I N D E X P A G E S:
GOP Sweeps Top Va. Offices
Washington Post Staff Writers
Wednesday, November 5, 1997; Page A01
Republican James S. Gilmore III, who cast his campaign as a crusade to eliminate the state's detested annual car tax, was elected Virginia governor yesterday, leading a historic GOP sweep of all three statewide offices and threatening Democrats' century-long grip on the Virginia Senate.
With nearly all of the ballots counted, Gilmore, a former state attorney general, had 56 percent of the vote to 43 percent for Lt. Gov. Donald S. Beyer Jr. (D), establishing back-to-back GOP administrations in Virginia for the first time in two decades.
In the race for lieutenant governor, Republican John H. Hager, a former tobacco executive, defeated L.F. Payne Jr., a former U.S. representative who was the top vote-getter among Democrats running statewide but who trailed Hager by 50 to 45 percent.
Republican state Sen. Mark L. Earley (Chesapeake) won the attorney general's race, with 58 percent of the vote, defeating Democrat William D. Dolan III of Arlington. Earley became the first candidate embraced by religious conservatives elected to statewide office in Virginia.
A triumphant Gilmore claimed a populist mandate to deliver on his pledge to nearly eliminate the $1 billion-a-year tax on personal vehicles.
"We will, in this administration, immediately move to eliminate the personal property tax on cars and trucks," he roared to cheering Republicans at the Richmond Marriott hotel while flanked by his wife, Roxane, and his sons, Jay and Ashton. "The General Assembly of this state has a responsibility to eliminate this car tax and respond to the people of Virginia."
Gilmore also signaled that he would move to broaden the Republican Party's reach to include minorities and other groups as the GOP bids to solidify its status as Virginia's dominant party.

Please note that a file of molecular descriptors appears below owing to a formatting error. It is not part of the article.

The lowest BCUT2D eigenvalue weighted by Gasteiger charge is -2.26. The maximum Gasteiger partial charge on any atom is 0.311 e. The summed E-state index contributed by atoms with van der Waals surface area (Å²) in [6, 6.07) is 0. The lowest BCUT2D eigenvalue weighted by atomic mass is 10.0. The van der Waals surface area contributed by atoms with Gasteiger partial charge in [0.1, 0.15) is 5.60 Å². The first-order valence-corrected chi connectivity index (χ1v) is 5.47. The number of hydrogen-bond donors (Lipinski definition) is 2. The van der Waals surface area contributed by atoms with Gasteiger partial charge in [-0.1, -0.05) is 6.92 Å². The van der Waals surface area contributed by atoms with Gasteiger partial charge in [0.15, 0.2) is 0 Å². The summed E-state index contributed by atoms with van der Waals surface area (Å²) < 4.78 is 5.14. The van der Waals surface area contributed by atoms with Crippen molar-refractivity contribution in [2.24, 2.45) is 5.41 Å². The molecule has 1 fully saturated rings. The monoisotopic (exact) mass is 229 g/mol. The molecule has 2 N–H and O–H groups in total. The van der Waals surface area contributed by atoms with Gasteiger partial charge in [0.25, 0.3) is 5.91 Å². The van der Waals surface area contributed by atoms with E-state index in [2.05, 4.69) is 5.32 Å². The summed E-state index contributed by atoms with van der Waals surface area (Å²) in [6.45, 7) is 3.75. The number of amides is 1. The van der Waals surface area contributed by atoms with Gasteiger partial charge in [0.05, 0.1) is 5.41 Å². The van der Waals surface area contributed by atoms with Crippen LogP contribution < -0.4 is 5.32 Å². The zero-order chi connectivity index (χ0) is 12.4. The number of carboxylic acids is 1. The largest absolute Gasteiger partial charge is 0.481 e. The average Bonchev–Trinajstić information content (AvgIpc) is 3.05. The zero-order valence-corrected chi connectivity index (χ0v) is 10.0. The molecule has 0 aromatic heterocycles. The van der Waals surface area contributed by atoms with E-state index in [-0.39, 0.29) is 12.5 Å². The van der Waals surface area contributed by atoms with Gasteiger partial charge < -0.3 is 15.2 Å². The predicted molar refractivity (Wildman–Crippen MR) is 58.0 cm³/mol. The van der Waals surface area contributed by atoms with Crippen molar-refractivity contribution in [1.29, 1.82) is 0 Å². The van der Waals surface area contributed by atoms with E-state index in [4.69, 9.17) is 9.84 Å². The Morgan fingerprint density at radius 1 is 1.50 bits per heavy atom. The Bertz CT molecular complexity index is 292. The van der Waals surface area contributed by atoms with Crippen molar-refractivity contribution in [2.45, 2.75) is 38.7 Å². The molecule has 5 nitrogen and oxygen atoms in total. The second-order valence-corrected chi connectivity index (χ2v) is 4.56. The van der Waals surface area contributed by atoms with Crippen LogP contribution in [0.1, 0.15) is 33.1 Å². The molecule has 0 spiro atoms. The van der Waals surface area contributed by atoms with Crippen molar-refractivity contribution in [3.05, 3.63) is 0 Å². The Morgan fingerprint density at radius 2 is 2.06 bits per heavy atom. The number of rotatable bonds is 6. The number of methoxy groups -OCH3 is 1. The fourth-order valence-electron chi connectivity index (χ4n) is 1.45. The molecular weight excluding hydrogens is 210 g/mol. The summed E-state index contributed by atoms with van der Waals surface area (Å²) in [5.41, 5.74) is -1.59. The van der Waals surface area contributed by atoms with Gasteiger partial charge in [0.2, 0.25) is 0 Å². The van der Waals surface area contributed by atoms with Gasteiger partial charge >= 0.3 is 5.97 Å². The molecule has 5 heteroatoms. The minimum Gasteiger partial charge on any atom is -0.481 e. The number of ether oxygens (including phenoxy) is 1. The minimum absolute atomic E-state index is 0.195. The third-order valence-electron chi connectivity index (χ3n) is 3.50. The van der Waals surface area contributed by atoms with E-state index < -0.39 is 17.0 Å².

"We have had a past of setting one region against another, or for some political gain, setting one race against another, or one group of people against another," Gilmore said. "We will have none of that in the future."
Jubilant Republicans came ready to celebrate the historic night, propping a broom against the elevated podium, cheering when Hager broke out of a tight race, erupting when Earley was declared the winner, and breaking out cigars by 9 p.m. The GOP victories mean that for the first time since Reconstruction, no Democrat will hold any of the three statewide offices in Virginia's government.
"It's the most impressive showing by Republican candidates in modern times in Virginia," said Merle Black, political scientist at Emory University. "There's no other southern state where Republicans hold all statewide positions. . . . It's historic. It's a breakthrough."
Since the post Civil War-era, Republicans have never won the governor's office and all the other top elected offices in a state in the old Confederacy, although Virginia is unusual in having only three posts. For example, Republicans hold seven of eight statewide offices in South Carolina.
No southern state has elected both a Republican governor and GOP-led state legislature at the same time in this century. This year's Republican sweep in Virginia came 28 years after the election of the first GOP governor in Virginia in modern times.